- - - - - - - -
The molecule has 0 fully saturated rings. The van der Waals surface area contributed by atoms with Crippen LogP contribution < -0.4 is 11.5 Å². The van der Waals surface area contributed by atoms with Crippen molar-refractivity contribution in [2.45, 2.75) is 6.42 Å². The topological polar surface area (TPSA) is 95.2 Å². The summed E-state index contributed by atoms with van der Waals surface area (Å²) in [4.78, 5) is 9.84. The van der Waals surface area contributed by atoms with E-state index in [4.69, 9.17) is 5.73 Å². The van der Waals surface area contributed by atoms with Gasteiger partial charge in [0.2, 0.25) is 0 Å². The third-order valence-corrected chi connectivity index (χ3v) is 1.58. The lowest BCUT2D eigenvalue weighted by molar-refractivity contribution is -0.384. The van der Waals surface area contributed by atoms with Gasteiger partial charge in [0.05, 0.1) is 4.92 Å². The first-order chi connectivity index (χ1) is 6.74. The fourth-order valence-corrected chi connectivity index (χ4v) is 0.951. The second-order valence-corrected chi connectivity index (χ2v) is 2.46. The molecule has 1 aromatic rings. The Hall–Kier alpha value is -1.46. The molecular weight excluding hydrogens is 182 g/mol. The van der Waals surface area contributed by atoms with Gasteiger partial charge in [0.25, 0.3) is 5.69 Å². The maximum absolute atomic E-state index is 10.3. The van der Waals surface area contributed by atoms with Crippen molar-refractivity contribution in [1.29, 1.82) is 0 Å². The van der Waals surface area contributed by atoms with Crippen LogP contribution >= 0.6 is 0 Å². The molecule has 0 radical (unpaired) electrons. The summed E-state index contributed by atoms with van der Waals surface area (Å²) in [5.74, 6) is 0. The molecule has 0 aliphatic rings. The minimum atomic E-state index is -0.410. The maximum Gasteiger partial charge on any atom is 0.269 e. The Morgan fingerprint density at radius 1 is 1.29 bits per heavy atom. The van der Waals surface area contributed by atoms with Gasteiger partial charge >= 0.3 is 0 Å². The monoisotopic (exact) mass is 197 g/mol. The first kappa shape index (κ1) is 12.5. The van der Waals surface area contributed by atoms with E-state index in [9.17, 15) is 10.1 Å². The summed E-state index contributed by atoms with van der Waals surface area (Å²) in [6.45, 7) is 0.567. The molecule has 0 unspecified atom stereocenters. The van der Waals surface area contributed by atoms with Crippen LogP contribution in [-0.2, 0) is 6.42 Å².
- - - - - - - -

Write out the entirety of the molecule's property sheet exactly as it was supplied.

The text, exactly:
The molecule has 0 fully saturated rings. The van der Waals surface area contributed by atoms with Crippen LogP contribution < -0.4 is 11.5 Å². The van der Waals surface area contributed by atoms with Crippen molar-refractivity contribution in [2.45, 2.75) is 6.42 Å². The topological polar surface area (TPSA) is 95.2 Å². The summed E-state index contributed by atoms with van der Waals surface area (Å²) in [4.78, 5) is 9.84. The van der Waals surface area contributed by atoms with E-state index in [4.69, 9.17) is 5.73 Å². The van der Waals surface area contributed by atoms with Gasteiger partial charge in [0.2, 0.25) is 0 Å². The third-order valence-corrected chi connectivity index (χ3v) is 1.58. The lowest BCUT2D eigenvalue weighted by molar-refractivity contribution is -0.384. The van der Waals surface area contributed by atoms with Gasteiger partial charge in [0.05, 0.1) is 4.92 Å². The first-order chi connectivity index (χ1) is 6.74. The fourth-order valence-corrected chi connectivity index (χ4v) is 0.951. The second-order valence-corrected chi connectivity index (χ2v) is 2.46. The molecule has 1 aromatic rings. The Hall–Kier alpha value is -1.46. The molecular weight excluding hydrogens is 182 g/mol. The van der Waals surface area contributed by atoms with Gasteiger partial charge in [0.25, 0.3) is 5.69 Å². The maximum absolute atomic E-state index is 10.3. The van der Waals surface area contributed by atoms with Crippen molar-refractivity contribution in [1.29, 1.82) is 0 Å². The van der Waals surface area contributed by atoms with Crippen LogP contribution >= 0.6 is 0 Å². The molecule has 0 radical (unpaired) electrons. The summed E-state index contributed by atoms with van der Waals surface area (Å²) in [5.74, 6) is 0. The molecule has 0 aliphatic rings. The minimum atomic E-state index is -0.410. The maximum Gasteiger partial charge on any atom is 0.269 e. The Morgan fingerprint density at radius 1 is 1.29 bits per heavy atom. The van der Waals surface area contributed by atoms with Gasteiger partial charge >= 0.3 is 0 Å². The monoisotopic (exact) mass is 197 g/mol. The first kappa shape index (κ1) is 12.5. The van der Waals surface area contributed by atoms with E-state index in [9.17, 15) is 10.1 Å². The summed E-state index contributed by atoms with van der Waals surface area (Å²) in [6.45, 7) is 0.567. The molecule has 0 unspecified atom stereocenters. The van der Waals surface area contributed by atoms with Crippen LogP contribution in [-0.2, 0) is 6.42 Å².